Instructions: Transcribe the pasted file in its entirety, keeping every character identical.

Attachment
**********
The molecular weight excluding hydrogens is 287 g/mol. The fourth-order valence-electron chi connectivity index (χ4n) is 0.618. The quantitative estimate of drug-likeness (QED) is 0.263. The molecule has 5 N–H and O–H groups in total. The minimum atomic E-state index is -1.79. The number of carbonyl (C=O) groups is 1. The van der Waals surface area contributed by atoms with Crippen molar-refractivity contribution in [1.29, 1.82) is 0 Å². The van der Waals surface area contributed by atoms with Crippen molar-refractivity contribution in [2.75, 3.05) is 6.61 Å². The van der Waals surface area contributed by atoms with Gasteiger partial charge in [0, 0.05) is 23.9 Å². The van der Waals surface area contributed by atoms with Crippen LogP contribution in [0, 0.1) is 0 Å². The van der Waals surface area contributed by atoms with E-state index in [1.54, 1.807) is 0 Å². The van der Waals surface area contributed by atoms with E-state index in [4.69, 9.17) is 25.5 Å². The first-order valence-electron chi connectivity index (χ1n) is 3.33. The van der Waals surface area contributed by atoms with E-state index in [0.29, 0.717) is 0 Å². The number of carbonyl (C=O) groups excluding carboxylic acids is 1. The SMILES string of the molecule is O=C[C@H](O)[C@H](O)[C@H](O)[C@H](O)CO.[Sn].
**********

The molecular weight excluding hydrogens is 287 g/mol. The fourth-order valence-electron chi connectivity index (χ4n) is 0.618. The quantitative estimate of drug-likeness (QED) is 0.263. The molecule has 5 N–H and O–H groups in total. The minimum atomic E-state index is -1.79. The number of carbonyl (C=O) groups is 1. The van der Waals surface area contributed by atoms with Crippen molar-refractivity contribution in [1.29, 1.82) is 0 Å². The van der Waals surface area contributed by atoms with Crippen molar-refractivity contribution in [2.75, 3.05) is 6.61 Å². The van der Waals surface area contributed by atoms with Gasteiger partial charge in [0, 0.05) is 23.9 Å². The van der Waals surface area contributed by atoms with Crippen LogP contribution in [0, 0.1) is 0 Å². The van der Waals surface area contributed by atoms with E-state index in [1.54, 1.807) is 0 Å². The van der Waals surface area contributed by atoms with E-state index in [4.69, 9.17) is 25.5 Å². The first-order valence-electron chi connectivity index (χ1n) is 3.33. The van der Waals surface area contributed by atoms with E-state index in [0.29, 0.717) is 0 Å². The number of carbonyl (C=O) groups excluding carboxylic acids is 1. The SMILES string of the molecule is O=C[C@H](O)[C@H](O)[C@H](O)[C@H](O)CO.[Sn].